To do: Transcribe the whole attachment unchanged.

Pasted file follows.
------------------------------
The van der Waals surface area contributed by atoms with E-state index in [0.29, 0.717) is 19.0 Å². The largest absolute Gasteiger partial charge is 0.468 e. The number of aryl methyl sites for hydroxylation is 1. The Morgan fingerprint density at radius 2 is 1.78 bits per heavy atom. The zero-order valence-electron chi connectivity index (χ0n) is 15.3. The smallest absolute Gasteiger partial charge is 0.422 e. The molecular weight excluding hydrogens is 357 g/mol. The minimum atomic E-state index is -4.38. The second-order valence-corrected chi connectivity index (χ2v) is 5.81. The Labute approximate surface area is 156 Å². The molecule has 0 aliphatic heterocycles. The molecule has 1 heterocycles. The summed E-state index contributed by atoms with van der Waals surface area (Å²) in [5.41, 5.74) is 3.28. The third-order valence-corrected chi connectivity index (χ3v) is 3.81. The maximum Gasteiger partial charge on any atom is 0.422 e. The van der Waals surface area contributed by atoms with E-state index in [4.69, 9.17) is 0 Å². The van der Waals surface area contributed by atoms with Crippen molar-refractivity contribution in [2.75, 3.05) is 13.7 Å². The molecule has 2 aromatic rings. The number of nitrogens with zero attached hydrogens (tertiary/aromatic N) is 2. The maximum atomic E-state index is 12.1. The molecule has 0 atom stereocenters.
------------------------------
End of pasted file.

The van der Waals surface area contributed by atoms with E-state index in [0.29, 0.717) is 19.0 Å². The largest absolute Gasteiger partial charge is 0.468 e. The number of aryl methyl sites for hydroxylation is 1. The Morgan fingerprint density at radius 2 is 1.78 bits per heavy atom. The zero-order valence-electron chi connectivity index (χ0n) is 15.3. The smallest absolute Gasteiger partial charge is 0.422 e. The molecular weight excluding hydrogens is 357 g/mol. The minimum atomic E-state index is -4.38. The second-order valence-corrected chi connectivity index (χ2v) is 5.81. The Labute approximate surface area is 156 Å². The molecule has 0 aliphatic heterocycles. The molecule has 1 heterocycles. The summed E-state index contributed by atoms with van der Waals surface area (Å²) in [5.41, 5.74) is 3.28. The third-order valence-corrected chi connectivity index (χ3v) is 3.81. The maximum Gasteiger partial charge on any atom is 0.422 e. The van der Waals surface area contributed by atoms with E-state index in [4.69, 9.17) is 0 Å². The van der Waals surface area contributed by atoms with Crippen molar-refractivity contribution in [2.75, 3.05) is 13.7 Å². The molecule has 2 aromatic rings. The number of nitrogens with zero attached hydrogens (tertiary/aromatic N) is 2. The maximum atomic E-state index is 12.1. The molecule has 0 atom stereocenters.